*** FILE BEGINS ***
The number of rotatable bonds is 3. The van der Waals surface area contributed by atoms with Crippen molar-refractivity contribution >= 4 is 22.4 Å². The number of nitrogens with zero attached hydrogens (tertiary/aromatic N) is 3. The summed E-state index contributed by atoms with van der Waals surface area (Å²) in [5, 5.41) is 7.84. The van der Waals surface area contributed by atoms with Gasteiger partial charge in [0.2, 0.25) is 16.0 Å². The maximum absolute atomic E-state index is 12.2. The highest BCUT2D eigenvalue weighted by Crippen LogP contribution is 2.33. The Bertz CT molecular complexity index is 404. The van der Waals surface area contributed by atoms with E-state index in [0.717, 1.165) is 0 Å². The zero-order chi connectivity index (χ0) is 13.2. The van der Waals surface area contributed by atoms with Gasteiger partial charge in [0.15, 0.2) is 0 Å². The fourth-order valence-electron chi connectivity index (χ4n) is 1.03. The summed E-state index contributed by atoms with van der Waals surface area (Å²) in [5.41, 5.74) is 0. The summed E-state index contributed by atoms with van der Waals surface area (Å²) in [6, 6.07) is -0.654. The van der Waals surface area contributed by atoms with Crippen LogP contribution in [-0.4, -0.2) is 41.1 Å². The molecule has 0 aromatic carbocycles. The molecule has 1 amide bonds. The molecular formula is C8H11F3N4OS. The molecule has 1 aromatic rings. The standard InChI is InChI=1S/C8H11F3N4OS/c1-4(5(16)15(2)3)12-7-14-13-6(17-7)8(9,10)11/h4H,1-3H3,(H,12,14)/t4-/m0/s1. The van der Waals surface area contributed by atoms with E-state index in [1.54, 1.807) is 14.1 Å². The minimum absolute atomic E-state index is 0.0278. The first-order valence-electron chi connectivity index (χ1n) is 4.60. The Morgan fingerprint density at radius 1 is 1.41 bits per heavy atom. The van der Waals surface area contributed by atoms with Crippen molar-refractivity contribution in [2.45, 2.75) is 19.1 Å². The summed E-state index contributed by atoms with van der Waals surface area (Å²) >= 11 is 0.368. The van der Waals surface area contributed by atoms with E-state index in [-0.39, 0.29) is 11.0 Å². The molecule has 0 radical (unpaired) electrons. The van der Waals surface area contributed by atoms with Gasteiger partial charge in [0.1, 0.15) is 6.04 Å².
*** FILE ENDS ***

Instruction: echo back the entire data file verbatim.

The number of rotatable bonds is 3. The van der Waals surface area contributed by atoms with Crippen molar-refractivity contribution >= 4 is 22.4 Å². The number of nitrogens with zero attached hydrogens (tertiary/aromatic N) is 3. The summed E-state index contributed by atoms with van der Waals surface area (Å²) in [5, 5.41) is 7.84. The van der Waals surface area contributed by atoms with Gasteiger partial charge in [0.2, 0.25) is 16.0 Å². The maximum absolute atomic E-state index is 12.2. The highest BCUT2D eigenvalue weighted by Crippen LogP contribution is 2.33. The Bertz CT molecular complexity index is 404. The van der Waals surface area contributed by atoms with E-state index in [0.717, 1.165) is 0 Å². The zero-order chi connectivity index (χ0) is 13.2. The van der Waals surface area contributed by atoms with Gasteiger partial charge in [0.15, 0.2) is 0 Å². The fourth-order valence-electron chi connectivity index (χ4n) is 1.03. The summed E-state index contributed by atoms with van der Waals surface area (Å²) in [5.41, 5.74) is 0. The summed E-state index contributed by atoms with van der Waals surface area (Å²) in [6, 6.07) is -0.654. The van der Waals surface area contributed by atoms with Crippen LogP contribution in [-0.4, -0.2) is 41.1 Å². The molecule has 0 aromatic carbocycles. The molecule has 1 amide bonds. The molecular formula is C8H11F3N4OS. The molecule has 1 aromatic rings. The standard InChI is InChI=1S/C8H11F3N4OS/c1-4(5(16)15(2)3)12-7-14-13-6(17-7)8(9,10)11/h4H,1-3H3,(H,12,14)/t4-/m0/s1. The van der Waals surface area contributed by atoms with E-state index in [1.54, 1.807) is 14.1 Å². The minimum absolute atomic E-state index is 0.0278. The first-order valence-electron chi connectivity index (χ1n) is 4.60. The Morgan fingerprint density at radius 1 is 1.41 bits per heavy atom. The van der Waals surface area contributed by atoms with Crippen molar-refractivity contribution in [2.45, 2.75) is 19.1 Å². The summed E-state index contributed by atoms with van der Waals surface area (Å²) >= 11 is 0.368. The van der Waals surface area contributed by atoms with E-state index in [-0.39, 0.29) is 11.0 Å². The molecule has 0 radical (unpaired) electrons. The van der Waals surface area contributed by atoms with Gasteiger partial charge in [0.1, 0.15) is 6.04 Å².